The second indicator is the stability of cluster partitions in relation to each other .This is the closest work to the proposed method, albeit focusing on the choice of number of prototypes, k, with the conjecture that the correct number of clusters will result in an improvement in between-cluster stability, estimated by sub-sampling the data. While we query the definition of the consistency index from a statistical point of view, we have verified this conjecture when applied to multiple random initialisations of the complete data set and suggest this approach as a guide to the choice of cluster number, reflecting the view that ''when dividing data into an optimal number of clusters, the resulting partition is most resilient to random perturbations" . This work is among several relating to the application of stability measures to clustering [18, 19] but they do not provide specific guidance for the selection of partitions.
The paper therefore proposes and evaluates a practical and straightforward framework to guide the application of k-means clustering, with the property that multiple applications of the framework result in very similar clustering solutions with clearly defined optimality properties, even in the presence of complex data structures containing anisotropic and contiguous clusters, as well as high dimensional data. Application of the framework to the datasets gives a measure of the performance of the framework. To this aim, we specify the task to be the selection of a partition of the data i.e. into non-overlapping subsets, given a value of 'k' for the number of prototypes, by repeated application of the standard k-means algorithm. Therefore, this paper does not address ensemble and consensus methods or model-based extensions of the standard algorithm. Neither do we discuss the relative merits of different data representations by pre-processing, including dimensionality reduction and the choice of distance measure all of which strongly condition the solution space. These approaches represent deviations from the standard algorithm , and so are outside the scope of the current paper.
The motivation for seeking a representative, stable clustering solution, with the standard k-means algorithm is the observation, from the decomposition of the objective function in terms of the principal eigenvalues of the data covariance matrix, that near-optimal solutions may be found, in which case they will be stable in the sense that any other 'good' partitions will be 'close' to them . Yet, we show with our empirical results that the quality of clustering solutions can vary substantially both in measures of cluster separation and in the consistency from one random initialisation to the next. This is the case even when considering only well separated solutions.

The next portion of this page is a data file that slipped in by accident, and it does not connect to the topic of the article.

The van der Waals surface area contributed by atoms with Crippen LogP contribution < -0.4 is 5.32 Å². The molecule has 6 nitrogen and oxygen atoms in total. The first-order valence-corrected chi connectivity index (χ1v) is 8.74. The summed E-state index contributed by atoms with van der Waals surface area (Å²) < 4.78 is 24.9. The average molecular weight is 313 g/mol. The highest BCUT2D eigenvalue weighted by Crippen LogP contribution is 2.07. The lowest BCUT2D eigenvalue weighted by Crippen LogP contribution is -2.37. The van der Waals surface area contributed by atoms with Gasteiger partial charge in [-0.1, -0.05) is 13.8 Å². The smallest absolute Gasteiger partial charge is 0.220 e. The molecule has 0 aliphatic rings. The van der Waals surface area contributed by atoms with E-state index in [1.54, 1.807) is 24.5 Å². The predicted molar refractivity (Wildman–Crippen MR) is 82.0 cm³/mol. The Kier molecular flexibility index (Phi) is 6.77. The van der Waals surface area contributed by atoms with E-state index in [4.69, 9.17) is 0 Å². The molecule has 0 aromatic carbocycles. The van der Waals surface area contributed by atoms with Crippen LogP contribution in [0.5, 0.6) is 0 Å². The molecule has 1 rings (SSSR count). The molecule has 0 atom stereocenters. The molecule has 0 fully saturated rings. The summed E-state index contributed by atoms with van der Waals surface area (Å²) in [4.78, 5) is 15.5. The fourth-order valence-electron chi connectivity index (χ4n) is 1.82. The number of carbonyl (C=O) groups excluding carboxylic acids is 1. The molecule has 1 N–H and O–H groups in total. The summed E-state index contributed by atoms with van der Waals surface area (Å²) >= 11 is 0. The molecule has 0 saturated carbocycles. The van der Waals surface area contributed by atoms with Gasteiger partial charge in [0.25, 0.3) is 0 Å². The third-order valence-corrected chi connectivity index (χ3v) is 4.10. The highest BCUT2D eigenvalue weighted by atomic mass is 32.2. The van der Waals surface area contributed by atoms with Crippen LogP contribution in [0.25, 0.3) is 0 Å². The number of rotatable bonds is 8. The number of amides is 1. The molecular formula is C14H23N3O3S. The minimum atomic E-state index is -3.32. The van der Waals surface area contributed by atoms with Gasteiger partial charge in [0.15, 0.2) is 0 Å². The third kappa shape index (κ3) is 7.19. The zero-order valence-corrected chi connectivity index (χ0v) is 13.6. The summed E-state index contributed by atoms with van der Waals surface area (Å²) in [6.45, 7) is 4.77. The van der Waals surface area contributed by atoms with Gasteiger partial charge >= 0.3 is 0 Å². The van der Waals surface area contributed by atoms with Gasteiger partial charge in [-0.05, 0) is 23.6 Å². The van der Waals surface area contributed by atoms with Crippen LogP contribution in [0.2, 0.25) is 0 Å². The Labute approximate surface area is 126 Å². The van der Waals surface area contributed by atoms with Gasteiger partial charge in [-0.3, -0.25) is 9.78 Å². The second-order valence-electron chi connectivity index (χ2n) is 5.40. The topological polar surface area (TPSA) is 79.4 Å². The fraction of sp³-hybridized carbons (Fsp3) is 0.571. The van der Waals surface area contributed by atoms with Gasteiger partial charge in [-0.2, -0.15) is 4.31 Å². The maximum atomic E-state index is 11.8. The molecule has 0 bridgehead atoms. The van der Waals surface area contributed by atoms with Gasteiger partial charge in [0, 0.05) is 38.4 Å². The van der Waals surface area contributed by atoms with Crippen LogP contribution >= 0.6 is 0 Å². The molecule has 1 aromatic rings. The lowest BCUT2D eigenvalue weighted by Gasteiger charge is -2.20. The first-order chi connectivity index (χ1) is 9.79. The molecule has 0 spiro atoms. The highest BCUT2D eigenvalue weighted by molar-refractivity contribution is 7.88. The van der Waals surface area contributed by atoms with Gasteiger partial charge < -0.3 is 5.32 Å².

From a more practical perspective, k-means based algorithms are commonly used in the sub-typing of diseases  or for the analysis of DNA microarray data , , ,  where it is commonly used to allow researchers to gain insights and a better understanding of gene similarity. Of importance in these studies is the stability of the solutions obtained, if the results are unstable, any inferences may change with an alternate run of the algorithm. Use of the framework generates a map of clustering solutions where the appearance of structure reveals the typical variation in cluster performance that can be obtained, offering guidance to when to stop sampling. Most importantly it does so using an efficient approach to stabilise the solutions even when applied to complex and challenging data.